GDD: When booking entertainment, what are some of the characteristics you look for?

 EP: It depends on where the show falls. If it’s more of a commercial show that tends to book very quickly, our team will usually get information from an agent, and we’ll share that with our marketing colleagues. After that, we will all talk about the market viability for the shows, past history in the market and in other areas, and running budgets. Also, artists always have riders listing what their production needs will be, what the artist hospitality needs are and all that kind of stuff. So, we calculate all those things into one sum, and that is where tickets might fall to meet the budget.

We also come to a determination on where we think we should land on the show, and if we should move forward or not. We use a lot of anecdotal information and utilize peer networks throughout the country to get a good feel of the artist before we commit. We have a network that we talk to daily to discuss dates, general industry topics and information on shows, and how they did in specific markets.

GDD: Do you look at cities that compare to Louisville to see if an act does well there?

EP: We have colleagues in Columbus, Cincinnati, and Cleveland, and we are in a lot of constant dialogue, not only because of similar market demographics, but also because of the routing opportunities. It’s always cheaper to have an artist go on a what we call a “good routed tour,” as opposed to coming to Louisville and then going to California and then going to South Carolina. If we can make it where it’s an easy travel route for the artist, it helps save costs across the board for everyone involved.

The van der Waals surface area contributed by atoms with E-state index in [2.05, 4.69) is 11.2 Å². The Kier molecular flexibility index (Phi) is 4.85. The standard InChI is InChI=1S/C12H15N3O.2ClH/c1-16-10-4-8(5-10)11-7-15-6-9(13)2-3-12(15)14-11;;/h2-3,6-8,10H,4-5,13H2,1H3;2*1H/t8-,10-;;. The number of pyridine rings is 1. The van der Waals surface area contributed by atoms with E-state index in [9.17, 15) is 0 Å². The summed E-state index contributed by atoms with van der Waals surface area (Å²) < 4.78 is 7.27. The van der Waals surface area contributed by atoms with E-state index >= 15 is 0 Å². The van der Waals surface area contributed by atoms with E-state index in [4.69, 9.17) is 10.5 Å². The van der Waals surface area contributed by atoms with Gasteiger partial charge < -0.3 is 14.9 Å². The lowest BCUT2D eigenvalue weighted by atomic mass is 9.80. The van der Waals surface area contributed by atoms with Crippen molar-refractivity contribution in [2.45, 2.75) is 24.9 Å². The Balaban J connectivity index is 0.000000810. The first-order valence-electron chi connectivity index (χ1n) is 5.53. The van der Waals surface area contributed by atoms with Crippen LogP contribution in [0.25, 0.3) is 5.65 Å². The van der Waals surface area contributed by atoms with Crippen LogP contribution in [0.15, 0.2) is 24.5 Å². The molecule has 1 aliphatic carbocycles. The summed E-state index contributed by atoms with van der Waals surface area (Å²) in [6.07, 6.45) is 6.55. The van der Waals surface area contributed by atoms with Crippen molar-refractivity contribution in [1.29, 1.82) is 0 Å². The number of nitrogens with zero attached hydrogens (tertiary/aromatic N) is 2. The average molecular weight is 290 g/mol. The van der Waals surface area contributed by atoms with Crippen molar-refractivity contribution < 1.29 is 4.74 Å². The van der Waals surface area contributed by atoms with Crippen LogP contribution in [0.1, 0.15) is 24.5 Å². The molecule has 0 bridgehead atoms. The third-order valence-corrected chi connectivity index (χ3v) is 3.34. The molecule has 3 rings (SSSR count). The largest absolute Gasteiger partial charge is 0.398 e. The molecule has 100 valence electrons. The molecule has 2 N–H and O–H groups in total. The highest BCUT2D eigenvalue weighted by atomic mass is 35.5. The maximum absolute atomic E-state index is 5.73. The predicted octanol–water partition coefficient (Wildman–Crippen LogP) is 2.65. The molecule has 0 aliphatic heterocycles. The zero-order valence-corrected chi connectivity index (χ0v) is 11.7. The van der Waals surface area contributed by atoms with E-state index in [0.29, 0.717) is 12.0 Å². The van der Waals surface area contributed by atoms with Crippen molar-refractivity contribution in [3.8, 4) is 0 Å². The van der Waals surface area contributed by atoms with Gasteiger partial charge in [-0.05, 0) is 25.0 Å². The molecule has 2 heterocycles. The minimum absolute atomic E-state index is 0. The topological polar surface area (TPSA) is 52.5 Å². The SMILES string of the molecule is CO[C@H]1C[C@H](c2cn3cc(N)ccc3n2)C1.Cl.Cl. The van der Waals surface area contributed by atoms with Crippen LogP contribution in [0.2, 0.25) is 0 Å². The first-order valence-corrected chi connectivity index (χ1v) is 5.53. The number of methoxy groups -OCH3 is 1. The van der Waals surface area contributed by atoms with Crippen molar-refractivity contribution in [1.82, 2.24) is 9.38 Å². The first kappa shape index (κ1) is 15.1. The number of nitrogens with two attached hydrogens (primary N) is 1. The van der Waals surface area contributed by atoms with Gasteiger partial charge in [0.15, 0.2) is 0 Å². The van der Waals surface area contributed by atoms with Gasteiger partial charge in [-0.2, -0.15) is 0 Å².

We talk to Ohio quite regularly, and we are also in a network that’s connected to New York, so we have markets that are in very different places. We talk to folks in Austin, in California, and other cities to get a general sense all around of how a show might have done at one place, and then also compare how the life of the show has performed to try to see where there are patterns that we can learn from.

Old Forester’s Paristown Hall

On our programming, we bring in artists that will work with our community on and off of our stages. We look at relevance, as well. Is the performer a comedian who is going to come in make people laugh? So, there is a big entertainment value in there. They are building their relationship with the arts on the entertainment and the levity of that event. For a dance company, for instance, there are other markers that we look at. The program for one, the artist name recognition for another, and particularly with the program, how it fits the conversation at hand with our community.

For instance, we had the dance company Complexions come in November of 2019, and their main program was called WOKE. The program spoke to just that word and what it means, as far as racial inequality, equity, diversity, inclusion, and we were able to use that word as a foundation to build programs before and after the show. There were pre-show talks with Hannah Drake, and after the show Robert Curran from the Louisville Ballet did a Q&A session.

GDD: How do you feel the Kentucky Performing Arts programming fits into the Louisville arts ecosystem, especially with the downtown community and some of the revitalization of what has been lost with the pandemic and recent civil unrest?

 EP: Well, the stark difference between us as a presenter and a producer is that our resident companies are bringing in and producing their work, and we help supplement or complement what they are doing with artists that are coming in. Most of these artists are coming to Louisville and dipping their toe in the same type of dialogue with their art that potentially our resident companies are. So, it enhances all the different topics that are being discussed by the arts with artists that are, for the most part, not from here. But we do celebrate and welcome that dialogue from the artists that are here, as well, and presenting them on our stages.